Re: off leash training
If there is ANY chance that the dog will run after a squirrel or a kitty or a butterfly and into the street, it is not ready to be off lead. Use a long line. Fence in a small area. Take her to a fenced area.
I started Arwen in obedience at about 1 year of age. Eight weeks later she was good on lead and off lead. She went for a rabbit once and I called and she returned instantly to the heel position. She passed her CGC at a show without ever practicing. She took first place in all three legs of her CD. She learned right away to run with my bike, and stop and sit when I stopped. I can put her on a sit/stay and go into a store and when I come out she will not have moved. She is an exceptional dog. But I would have NEVER expected anything like this when she was a puppy.
None of my other dogs have this type of freedom, Babsy is close to being there at 3 1/2. Jenna will NEVER be there, well, maybe at 11. At two, I have taken Heidi in the woods and was pleasently surprised to find she works very close to me. The babies at 8 months I found when off lead make a bee-line to the back of my vehicle.
The problem is that it only takes a split second for your dog to take off after something and be dead or seriously injured.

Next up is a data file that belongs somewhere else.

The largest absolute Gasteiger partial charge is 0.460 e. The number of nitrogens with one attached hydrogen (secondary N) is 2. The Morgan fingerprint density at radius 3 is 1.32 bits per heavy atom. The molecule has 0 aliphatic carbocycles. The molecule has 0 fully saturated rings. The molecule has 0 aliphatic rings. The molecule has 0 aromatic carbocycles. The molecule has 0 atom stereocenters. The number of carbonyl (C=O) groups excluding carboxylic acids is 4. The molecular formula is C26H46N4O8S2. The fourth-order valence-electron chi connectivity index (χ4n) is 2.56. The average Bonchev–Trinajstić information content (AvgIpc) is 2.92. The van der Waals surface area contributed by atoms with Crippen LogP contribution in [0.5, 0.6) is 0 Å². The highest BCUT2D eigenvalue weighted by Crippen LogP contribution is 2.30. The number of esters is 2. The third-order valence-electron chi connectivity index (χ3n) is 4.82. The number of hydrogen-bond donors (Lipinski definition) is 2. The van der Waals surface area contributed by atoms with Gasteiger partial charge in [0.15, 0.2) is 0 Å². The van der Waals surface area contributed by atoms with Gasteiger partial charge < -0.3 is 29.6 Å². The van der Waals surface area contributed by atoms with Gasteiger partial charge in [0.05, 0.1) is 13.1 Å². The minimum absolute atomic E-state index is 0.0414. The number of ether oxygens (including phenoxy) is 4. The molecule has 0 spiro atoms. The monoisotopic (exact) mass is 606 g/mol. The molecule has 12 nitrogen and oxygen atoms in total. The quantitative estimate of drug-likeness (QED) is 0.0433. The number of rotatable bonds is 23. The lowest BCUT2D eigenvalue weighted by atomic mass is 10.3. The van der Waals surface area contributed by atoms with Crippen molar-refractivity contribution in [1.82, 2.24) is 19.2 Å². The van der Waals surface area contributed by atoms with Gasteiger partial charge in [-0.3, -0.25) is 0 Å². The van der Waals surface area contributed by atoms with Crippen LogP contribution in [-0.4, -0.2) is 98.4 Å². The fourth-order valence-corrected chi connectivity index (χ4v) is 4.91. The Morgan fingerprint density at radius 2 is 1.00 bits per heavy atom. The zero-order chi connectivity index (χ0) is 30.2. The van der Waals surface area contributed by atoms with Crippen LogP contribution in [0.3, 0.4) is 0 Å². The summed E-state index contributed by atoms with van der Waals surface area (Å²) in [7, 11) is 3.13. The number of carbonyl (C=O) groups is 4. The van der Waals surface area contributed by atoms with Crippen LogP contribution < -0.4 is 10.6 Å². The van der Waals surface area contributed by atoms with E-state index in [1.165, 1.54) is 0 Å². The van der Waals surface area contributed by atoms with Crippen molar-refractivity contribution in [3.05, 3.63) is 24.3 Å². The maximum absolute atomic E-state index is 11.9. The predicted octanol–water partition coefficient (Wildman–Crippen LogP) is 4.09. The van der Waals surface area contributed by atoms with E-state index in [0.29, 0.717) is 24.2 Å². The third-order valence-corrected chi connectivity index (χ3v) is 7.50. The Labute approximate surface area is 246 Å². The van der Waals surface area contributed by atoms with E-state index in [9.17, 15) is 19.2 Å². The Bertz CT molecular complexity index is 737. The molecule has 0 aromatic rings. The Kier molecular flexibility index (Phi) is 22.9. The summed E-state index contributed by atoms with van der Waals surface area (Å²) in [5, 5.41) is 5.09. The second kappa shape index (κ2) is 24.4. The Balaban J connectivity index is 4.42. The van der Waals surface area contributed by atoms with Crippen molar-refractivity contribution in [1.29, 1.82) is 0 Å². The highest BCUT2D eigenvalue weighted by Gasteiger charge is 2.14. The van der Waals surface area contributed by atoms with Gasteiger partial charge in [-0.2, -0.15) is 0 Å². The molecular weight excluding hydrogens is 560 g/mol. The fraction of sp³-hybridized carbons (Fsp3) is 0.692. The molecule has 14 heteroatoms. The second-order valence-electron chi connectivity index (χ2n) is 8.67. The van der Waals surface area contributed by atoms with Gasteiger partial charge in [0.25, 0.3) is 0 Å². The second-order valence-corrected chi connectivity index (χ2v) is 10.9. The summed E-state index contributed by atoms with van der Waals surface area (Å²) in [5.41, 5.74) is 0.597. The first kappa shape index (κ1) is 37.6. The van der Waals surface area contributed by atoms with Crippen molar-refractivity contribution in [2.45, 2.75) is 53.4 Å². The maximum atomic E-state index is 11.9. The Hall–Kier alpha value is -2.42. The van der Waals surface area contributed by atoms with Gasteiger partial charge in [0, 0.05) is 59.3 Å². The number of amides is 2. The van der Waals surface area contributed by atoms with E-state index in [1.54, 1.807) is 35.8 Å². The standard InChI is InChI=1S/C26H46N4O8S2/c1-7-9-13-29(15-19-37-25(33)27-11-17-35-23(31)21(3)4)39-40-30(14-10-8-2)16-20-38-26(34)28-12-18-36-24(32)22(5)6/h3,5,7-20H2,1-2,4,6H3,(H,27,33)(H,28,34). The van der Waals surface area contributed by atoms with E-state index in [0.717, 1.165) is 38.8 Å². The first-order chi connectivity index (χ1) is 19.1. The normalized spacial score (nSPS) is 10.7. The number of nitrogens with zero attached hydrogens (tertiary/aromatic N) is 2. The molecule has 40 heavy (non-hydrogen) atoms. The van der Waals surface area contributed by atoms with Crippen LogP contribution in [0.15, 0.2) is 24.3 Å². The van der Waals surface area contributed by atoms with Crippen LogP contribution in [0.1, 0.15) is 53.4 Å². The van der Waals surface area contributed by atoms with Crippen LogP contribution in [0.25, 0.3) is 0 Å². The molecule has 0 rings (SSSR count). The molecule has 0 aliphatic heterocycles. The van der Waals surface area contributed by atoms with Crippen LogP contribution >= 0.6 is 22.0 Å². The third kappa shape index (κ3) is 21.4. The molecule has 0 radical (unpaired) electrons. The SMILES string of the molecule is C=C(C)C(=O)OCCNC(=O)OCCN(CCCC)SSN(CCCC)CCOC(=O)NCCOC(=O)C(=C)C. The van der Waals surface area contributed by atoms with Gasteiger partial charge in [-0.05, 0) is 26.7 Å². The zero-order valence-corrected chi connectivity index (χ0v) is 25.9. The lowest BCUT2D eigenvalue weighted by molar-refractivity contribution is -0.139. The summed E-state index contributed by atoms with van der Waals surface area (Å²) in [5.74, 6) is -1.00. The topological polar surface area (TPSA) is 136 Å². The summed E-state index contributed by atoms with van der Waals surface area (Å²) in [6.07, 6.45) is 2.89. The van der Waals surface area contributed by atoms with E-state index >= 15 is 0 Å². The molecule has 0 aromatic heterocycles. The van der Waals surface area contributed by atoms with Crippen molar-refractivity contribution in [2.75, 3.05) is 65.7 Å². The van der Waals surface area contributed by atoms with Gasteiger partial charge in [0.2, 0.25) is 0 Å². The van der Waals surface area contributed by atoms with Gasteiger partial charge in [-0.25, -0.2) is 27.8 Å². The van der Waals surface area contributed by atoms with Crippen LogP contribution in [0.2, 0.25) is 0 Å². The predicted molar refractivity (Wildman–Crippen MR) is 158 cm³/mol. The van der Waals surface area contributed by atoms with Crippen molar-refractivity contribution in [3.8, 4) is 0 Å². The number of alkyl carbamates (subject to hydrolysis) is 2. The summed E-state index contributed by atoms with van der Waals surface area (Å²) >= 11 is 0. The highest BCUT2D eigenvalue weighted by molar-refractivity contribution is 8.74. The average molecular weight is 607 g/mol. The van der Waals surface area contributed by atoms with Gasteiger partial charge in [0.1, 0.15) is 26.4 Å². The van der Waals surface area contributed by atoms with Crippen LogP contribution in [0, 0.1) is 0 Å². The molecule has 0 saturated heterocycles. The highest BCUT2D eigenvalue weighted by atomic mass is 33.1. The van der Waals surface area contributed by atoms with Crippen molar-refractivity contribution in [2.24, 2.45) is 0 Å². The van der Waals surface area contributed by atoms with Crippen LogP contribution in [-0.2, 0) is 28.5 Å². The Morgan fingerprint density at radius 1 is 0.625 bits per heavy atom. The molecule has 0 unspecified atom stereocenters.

Once I think my dogs are really good on lead and off lead in a safe area. I go out after the bars close down and before the morning rush and take them into town to do a little work on and off lead. I start in parking lots that are empty and mostly enclosed. I move out into quiet side walk areas farther from the road like the courthouse property. I have to be hypervigilent for the sound of stray dogs or cats, or drunks trying to work their ways homeward.
After a short walk, I will stop in the partially enclosed parking lot and do a few minutes obedience on lead. Then I unhook the leash and do a few minutes off-lead. Then I praise and put them back on lead.
I build up the off-lead experience. I go to the fairgrounds that is enclosed by fencing, but not readily noticeable -- such a large area. We do figure eights and come fronts, sits and downs, stays and recalls. Then I give them a "RUN ABOUT A BIT" command which means go sniff, run about, at ease, whatever. After a few minutes, I do a recall.
I use ball fields and play grounds and tennis courts. All the local cops know me, because I am there when no one else is. If any horses are out at the fairgrounds, I go away. The horses' owners are paying for the use of the area. If I tick even one person off, they will kick me out. I clean poop up too.
The problem with all of this is that when other people see me running my dogs, they think it is a good idea and then they run their dogs too. They do not necessarily defer to horses. They do not necessarily clean poop. Eventually we are banned from everywhere. Between two and four AM other dog owners sleep.
Arwen will be eight in June. At this point, I feel confident enough to walk her off lead any time, any where.
Bear Cub, Hepsi-Pepsi
Cujo2, Karma Chameleon
Ramona the Pest, Kojak -- who loves you baby?
Tiny Tinnie, Susie's Uzzi, Kaiah -- The Baby Monster.